The stupendous effort of the Alabama Supreme Court to “get it right” in this lengthy opinion was necessitated because a church with sixteen (16) members fractured into two (2) groups.  One group favored terminating and replacing the pastor.  The pastor led the resistance group.  Although the church was congregational, it belonged to an association and engaged a mediator from the association.  But, the failure to settle led to litigation in 2012 that resulted in five years of employment for lawyers and the Supreme Court opinion summarized herein.

Structurally, while the church had bylaws, it had not adjusted the bylaws to its diminutive size and did not elect the boards called for in their own bylaws.  Thus, the church learned the cost of operating like a rabble.  There appears to be a lack of convention speakers on the dangers of mob rule and no course in bible colleges in church administration.

No doubt, normal economic forces will resolve a church split, e.g., foreclosure, inability to pay the pastor, that cannot be resolved in Court.  If normal economic forces do not resolve it, other events in the lives of the disputants inevitably will resolve the church split, e.g., death, divorce, retirement, illness, loss of interest.  Rarely, a mediator will be engaged to resolve it.  Nevertheless, most church splits end by one of these means rather than by Court judgment.  In most states, a Court will finally resolve it by employing neutral principles of law.  But, not in Alabama if the result is the appointment of the pastor.  If the result is control of property, the result might be different, because the Court stated:  “As discussed above, the removal of Taylor as the pastor of PMBC was purely an ecclesiastical matter not involving a property right and the trial court lacked the jurisdiction to consider it.”

The Alabama Supreme Court opinion is also notable, and long, because of its recital of the century long history of church split litigation in Alabama.  This by itself made the opinion interesting.

THE FINGER IN THE DIKE

From the perspective of church defendants, any weakening in the shield wall of the Ecclesiastical Abstention Doctrine creates concern because the future courts that will operate under the doctrine may further weaken it.  At its best, the Ecclesiastical Abstention Doctrine might be viewed as a limitation on the jurisdiction of the third branch of government, the secular courts.  However, if it is not a limitation on jurisdiction, then the secular courts are free to rule to the full extent of their jurisdiction in any subject an argument can be made that secular law does not interfere with doctrinal freedom.  Moreover, the cost of compliance with secular law can reduce the freedom of religion by indirectly making the free exercise cost too much.  This is especially true in the church school.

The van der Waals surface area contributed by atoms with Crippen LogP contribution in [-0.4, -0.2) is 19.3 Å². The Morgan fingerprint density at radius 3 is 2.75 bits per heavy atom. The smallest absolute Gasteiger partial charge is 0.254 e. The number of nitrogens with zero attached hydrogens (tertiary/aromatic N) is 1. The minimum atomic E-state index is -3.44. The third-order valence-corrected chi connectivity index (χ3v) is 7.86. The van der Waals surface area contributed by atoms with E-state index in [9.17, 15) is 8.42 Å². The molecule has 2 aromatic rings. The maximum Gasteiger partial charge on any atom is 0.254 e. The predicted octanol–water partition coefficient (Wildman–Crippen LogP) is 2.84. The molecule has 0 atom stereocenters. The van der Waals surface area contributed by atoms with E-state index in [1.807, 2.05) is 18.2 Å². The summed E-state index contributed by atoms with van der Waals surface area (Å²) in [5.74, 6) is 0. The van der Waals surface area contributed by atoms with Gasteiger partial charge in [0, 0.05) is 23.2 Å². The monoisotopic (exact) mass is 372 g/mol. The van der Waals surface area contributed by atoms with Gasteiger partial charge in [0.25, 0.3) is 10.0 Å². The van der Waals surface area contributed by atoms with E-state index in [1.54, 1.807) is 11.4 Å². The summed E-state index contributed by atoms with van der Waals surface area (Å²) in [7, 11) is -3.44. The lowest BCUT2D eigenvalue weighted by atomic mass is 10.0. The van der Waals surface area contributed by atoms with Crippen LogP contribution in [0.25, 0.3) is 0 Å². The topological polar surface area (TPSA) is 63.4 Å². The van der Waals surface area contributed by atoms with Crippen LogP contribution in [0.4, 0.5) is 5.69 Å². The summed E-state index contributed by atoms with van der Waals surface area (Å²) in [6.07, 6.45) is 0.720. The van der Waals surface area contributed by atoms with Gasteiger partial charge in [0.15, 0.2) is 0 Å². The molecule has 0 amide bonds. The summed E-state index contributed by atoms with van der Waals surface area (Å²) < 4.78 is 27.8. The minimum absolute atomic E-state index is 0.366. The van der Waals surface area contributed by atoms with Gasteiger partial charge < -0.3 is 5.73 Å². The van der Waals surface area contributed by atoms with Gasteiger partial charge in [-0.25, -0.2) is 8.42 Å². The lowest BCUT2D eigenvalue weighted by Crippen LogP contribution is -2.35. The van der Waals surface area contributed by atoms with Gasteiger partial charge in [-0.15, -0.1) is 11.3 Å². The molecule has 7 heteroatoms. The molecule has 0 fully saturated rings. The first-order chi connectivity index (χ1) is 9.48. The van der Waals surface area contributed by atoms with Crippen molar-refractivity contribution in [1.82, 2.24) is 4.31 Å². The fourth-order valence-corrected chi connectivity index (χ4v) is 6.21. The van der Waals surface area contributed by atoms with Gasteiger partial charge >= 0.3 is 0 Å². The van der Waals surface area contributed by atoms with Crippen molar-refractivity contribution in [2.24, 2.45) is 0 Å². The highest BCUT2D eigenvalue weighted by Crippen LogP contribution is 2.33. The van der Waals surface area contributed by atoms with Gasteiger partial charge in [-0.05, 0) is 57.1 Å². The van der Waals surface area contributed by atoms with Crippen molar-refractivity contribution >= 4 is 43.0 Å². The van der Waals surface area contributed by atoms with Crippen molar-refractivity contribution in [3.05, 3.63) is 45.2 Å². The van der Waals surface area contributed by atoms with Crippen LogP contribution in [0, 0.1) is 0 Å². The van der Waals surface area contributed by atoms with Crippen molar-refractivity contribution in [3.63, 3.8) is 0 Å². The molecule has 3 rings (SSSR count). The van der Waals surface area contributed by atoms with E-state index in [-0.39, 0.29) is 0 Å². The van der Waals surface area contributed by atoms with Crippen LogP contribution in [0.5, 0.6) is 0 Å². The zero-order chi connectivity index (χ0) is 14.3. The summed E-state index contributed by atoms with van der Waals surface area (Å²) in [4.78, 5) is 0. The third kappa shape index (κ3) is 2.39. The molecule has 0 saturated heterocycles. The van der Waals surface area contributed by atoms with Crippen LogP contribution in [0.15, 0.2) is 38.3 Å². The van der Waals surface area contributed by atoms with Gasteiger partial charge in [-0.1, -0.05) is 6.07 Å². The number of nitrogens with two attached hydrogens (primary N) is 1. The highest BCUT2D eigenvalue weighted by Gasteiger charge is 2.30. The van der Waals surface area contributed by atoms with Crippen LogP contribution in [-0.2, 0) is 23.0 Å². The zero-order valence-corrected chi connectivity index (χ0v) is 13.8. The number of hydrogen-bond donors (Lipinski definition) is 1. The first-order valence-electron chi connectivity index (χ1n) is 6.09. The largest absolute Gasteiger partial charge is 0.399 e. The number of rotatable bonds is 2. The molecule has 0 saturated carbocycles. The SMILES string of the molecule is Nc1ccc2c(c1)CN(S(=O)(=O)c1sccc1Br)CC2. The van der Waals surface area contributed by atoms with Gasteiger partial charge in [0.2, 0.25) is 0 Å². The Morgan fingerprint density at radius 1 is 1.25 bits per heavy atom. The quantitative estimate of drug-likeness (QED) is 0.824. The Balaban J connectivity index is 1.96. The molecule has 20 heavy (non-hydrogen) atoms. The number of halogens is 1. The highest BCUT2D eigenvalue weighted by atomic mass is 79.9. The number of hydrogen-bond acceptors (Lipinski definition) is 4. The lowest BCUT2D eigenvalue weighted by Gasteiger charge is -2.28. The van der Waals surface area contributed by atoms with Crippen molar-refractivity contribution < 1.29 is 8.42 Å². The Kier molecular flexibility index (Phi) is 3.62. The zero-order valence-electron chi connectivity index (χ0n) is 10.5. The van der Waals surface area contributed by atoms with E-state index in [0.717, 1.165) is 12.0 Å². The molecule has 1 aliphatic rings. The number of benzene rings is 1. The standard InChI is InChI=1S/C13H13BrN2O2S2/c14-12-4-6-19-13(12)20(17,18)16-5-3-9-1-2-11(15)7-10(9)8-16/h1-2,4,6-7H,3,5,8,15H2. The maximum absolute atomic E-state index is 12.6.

In Winkler v Marist Fathers of Detroit, Inc., Slip Op. (Mich. 2017), the student applicant to the church high school asserted she was denied admission due to dyslexia.  The defendant church school claimed the admission was denied because the student’s academic record did not meet the admissions requirements.  Michigan held in 1994 that the Ecclesiastical Abstention Doctrine deprived the secular court of jurisdiction to hear church school admissions cases.  Thus, the Michigan Supreme Court took up the question of jurisdiction only and none of the other questions raised by the facts or parties.  The Michigan Supreme Court reversed the lower courts and held that the Ecclesiastical Abstention Doctrine does not deprive the court of jurisdiction.  The case was remanded for further proceedings.  Indeed, the case might still be dismissed by the lower courts on other grounds such as whether Michigan’s Persons with Disabilities Civil Rights Act applies to church schools and on Ecclesiastical Abstention Doctrine grounds if a religious reason for the denial of admission is revealed in discovery.

However, whereas before in Michigan the case would not have survived long enough to become an independent search for neutral principles under which to decide the case it now could.  Likewise, other cases on other topics could.  “Congress shall make no law respecting an establishment of religion” will be very narrow if it is limited in effect to the ecclesiastical questions and does not limit the larger regulation by government of the day to day affairs of a church, such as operating a church school.  No matter how “good” an idea it may be to force public schools to main stream all disabilities without commensurate adequate additional funding such a financial burden will close most church schools (and does not seem to be doing the public schools much “good”).  As the Ecclesiastical Abstention Doctrine shrinks in scope church schools will find themselves increasingly outside the shield wall.